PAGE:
The bills also replace the standard information statement with a new, more flexible private health information statement. People should be engaged with any financial decision they make, and also any decision they make regarding their insurance. Making information clearer and easier to understand, and making sure consumers are informed about what a product actually is and what it will enable them to claim, are very important. The bills also look to the administration of second-tier default benefit arrangements for hospitals.

As part of the entire package that the government put forward in October last year, we also saw a $1.1 billion saving to private health insurance members through lower medical device costs; better access to mental health services through removing the two-month wait period to upgrade on a once-off basis; the introduction of standard clinical definitions across all policies; and the introduction of an expert committee to deliver options to reduce out-of-pocket costs and to improve models of care for outpatient rehabilitation and psychiatric care. Obviously, the final one is very important; out-of-pocket costs are a huge concern to many consumers. The government is very cognisant of the need to not only allow consumers to understand the nature of the out-of-pocket costs that they are incurring but also give consumers as much choice as possible in reducing those out-of-pocket costs.

The bill also allows insurers to transfer all policyholders, with their consent—I make a very strong note that it is with their consent—from closed products to current products. There are a very large number of products in the marketplace that have a very small number of participants in them. Obviously, that is an inefficiency in the system that would be beneficial to clean up, but, again, it needs to be with the consent of the insured. This measure will assist insurers in the implementation of the new gold, silver, bronze and basic products. Obviously, this categorisation has been met with fairly widespread support. There are those who wish to label the basics as junk policies. Obviously, those on this side disagree with that; they are what they say they are: they are basic policies that offer a low level of cover in a private health insurance sense but they come at a lower cost than other options that are available. As long as people go into these policies with open eyes, we should be accepting of those decisions that people make.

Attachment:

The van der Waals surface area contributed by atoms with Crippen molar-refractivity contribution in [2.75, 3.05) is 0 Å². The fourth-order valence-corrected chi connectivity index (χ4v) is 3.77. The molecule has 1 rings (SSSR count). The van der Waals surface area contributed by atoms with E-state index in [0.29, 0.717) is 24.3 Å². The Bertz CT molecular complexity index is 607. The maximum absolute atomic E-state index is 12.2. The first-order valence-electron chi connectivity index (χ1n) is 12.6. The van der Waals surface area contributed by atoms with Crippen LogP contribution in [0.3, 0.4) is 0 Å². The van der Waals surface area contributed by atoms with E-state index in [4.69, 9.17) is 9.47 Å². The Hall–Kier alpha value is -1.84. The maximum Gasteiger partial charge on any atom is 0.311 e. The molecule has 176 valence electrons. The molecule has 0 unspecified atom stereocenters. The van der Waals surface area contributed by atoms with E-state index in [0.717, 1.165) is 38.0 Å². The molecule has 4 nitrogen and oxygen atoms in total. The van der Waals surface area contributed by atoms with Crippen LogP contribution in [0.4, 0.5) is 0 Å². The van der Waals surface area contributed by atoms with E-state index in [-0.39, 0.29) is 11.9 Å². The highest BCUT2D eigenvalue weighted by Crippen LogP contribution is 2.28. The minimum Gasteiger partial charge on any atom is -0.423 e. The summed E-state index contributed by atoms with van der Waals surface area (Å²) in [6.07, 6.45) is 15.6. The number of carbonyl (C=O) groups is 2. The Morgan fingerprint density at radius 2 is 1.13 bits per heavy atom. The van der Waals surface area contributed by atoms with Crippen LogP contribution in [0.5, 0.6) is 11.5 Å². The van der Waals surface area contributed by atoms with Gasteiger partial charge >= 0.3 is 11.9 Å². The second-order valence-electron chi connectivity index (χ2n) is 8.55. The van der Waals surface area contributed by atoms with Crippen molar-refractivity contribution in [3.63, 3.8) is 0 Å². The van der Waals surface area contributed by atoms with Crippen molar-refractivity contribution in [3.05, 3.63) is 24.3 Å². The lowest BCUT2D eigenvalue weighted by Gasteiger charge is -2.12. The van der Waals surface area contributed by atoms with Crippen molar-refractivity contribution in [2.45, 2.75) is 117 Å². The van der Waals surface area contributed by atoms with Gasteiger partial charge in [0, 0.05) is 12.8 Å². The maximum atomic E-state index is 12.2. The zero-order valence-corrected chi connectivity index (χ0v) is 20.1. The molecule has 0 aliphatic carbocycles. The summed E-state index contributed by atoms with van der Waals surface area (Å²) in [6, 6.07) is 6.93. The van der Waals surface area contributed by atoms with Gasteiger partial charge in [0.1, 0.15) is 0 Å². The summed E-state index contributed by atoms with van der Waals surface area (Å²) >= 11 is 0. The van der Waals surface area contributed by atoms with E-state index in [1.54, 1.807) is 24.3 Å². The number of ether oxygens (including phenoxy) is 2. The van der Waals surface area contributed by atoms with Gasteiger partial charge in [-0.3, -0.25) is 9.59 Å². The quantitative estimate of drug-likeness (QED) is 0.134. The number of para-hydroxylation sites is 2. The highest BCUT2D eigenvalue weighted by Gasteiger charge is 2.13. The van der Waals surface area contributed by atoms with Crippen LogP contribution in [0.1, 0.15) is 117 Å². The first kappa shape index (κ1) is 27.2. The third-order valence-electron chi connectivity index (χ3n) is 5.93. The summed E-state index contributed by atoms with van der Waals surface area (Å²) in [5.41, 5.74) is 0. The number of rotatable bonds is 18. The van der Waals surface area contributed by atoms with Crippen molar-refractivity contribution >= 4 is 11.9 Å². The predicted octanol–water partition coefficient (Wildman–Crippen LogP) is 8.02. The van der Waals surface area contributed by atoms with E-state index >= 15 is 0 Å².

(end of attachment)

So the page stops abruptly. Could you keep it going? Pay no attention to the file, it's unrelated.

Benefit limitation periods, which restrict access to services such as psychiatric care and gastric banding for up to 36 months, have been a source of confusion for some private health insurance members. The bill improves consumer transparency by removing the use of benefit limitation periods in private health insurance policies including psychiatric care and gastric banding. This bill ensures that the consumers who have purchased benefit limitation periods—inclusive policies—since the Private Health Insurance Act was introduced do not need to repay premium rebates they have received, are not retrospectively liable for the Medicare levy surcharge and are not liable for Lifetime Health Cover loadings. As part of the package of reforms, the government committed to a significant range of changes to the private health insurance system. I think most people would agree, regardless of where they stand on the issue, that it is the most significant reform in this area for a long period of time. It has been widely welcomed, though not universally.

In terms of the amendments that have been put forward by the government—as I say, we are strengthening the viability of the private health insurance system and we are addressing issues of affordability, complexity and the perceived lack of transparency. I think all insurance documents have a level of complexity that probably baffles many of us, so any simplicity and clarity that can be applied in that respect is very important. I was part of the legislation committee report for these bills, and I note that the committee, of course, recommended that the bills be passed.